Ethics Center’s Speaker Noted Author/Journalist Clifton Leaf on the Unfulfilled Promise of Discovering a Cure for Cancer

The first installment of the 2013-14 Exploring Ethics series, titled “Overthrowing the Emperor of All Maladies: Moving Forward Against Cancer,” will examine the study and treatment of cancer, one of the world’s most vexing medical challenges dating back to antiquity.

The first featured speaker is Clifton Leaf, author of the recently acclaimed book “The Truth in Small Doses: Why We’re Losing the War on Cancer — And How to Win It,” who will open the series on Wednesday, Oct. 2, 2013 at 5:30 pm at The Scripps Research Institute’s Auditorium, located at 10640 John Jay Hopkins Drive, San Diego, CA 92121.

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Presented by the Center for Ethics in Science & Technology, in partnership with UC San Diego Extension, the lecture is open to the public at no charge.

The intriguing topic of his presentation, “Lessons from a One-Eyed Surgeon,” refers to a famed Irish surgeon and medical author named Denis Burkitt whose inspiring story Leaf recounts in his book.

Some 50 years ago, Dr. Burkitt brought together a team of cancer investigators to attempt to unravel the mystery of “African lymphoma,” a deadly condition that mostly afflicted young children in Uganda. Through their collective research, the team ultimately saved an untold number of lives throughout Africa and around the world.

Leaf, who was diagnosed with Hodgkin’s lymphoma at the age of 15, has written that given the enormous resources devoted to the cancer cause, estimated to be as much as $16 billion a year in the U.S. alone, we should be much closer to a permanent and sustainable cure than is currently the case.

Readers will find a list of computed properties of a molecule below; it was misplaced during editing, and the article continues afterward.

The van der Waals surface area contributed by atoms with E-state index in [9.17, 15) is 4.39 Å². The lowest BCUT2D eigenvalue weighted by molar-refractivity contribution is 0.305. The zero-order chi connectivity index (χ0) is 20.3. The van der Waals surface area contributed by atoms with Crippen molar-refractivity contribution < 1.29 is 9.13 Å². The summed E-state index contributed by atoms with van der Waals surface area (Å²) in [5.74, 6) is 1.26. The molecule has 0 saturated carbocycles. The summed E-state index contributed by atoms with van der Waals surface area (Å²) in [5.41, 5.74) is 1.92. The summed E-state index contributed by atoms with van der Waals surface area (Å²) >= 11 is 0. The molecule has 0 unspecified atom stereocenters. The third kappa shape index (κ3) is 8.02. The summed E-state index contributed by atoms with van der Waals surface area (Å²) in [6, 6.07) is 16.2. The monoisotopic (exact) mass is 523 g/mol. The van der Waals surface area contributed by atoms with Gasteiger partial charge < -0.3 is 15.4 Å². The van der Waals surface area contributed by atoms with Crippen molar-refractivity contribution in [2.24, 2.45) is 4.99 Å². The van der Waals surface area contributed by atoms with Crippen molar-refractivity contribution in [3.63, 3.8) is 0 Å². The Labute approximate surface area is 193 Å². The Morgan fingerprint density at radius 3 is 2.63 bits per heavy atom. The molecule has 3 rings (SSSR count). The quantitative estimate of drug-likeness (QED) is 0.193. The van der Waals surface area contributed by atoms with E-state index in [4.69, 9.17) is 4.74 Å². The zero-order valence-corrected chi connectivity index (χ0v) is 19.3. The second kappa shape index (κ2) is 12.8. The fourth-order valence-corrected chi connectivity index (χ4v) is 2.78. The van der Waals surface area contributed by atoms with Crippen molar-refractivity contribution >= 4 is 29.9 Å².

In his view, the fight against cancer has become so entrenched that the ultimate goal of finding a cure has lost its urgency and efficiency.

His book, which evolved from his 2004 cover story on the same subject in Fortune magazine, delves into how best to more quickly expedite and fund anti-cancer efforts world-wide.

Currently a contributing editor of Fortune, Leaf received the Gerald Loeb Award for Distinguished Business and Financial Journalism, is a two-time finalist for the National Magazine Award, and is widely known for his research and insight into fighting global cancer.

Leaf has been keynote speaker at more than 30 scientific conferences world-wide, as well as provided testimony to the President’s Cancer Panel three times, an exceptional distinction for a medical journalist.

Subsequent speakers and their subjects will be announced at a later date.

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About the Center for Ethics in Science & Technology: The Ethics Center has major funding and support from UC San Diego, as well as Grossmont College, Point Loma Nazarene University, SDSU, the Reuben H. Fleet Science Center and the Legler Benbough Foundation. In addition, this cancer series is being supported by the UC San Diego Moore’s Cancer Center, Sanford-Burnham Medical Research Institute and Sharp Healthcare.

About UC San Diego Extension: As the continuing education and public programs arm of the university, UC San Diego Extension educates approximately 63,000 enrollees a year, which translates to about 33,000 students in nearly 4,300 courses.  UC San Diego Extension is recognized nationally and internationally for linking the public to expert professionals and the knowledge resources of the University of California.

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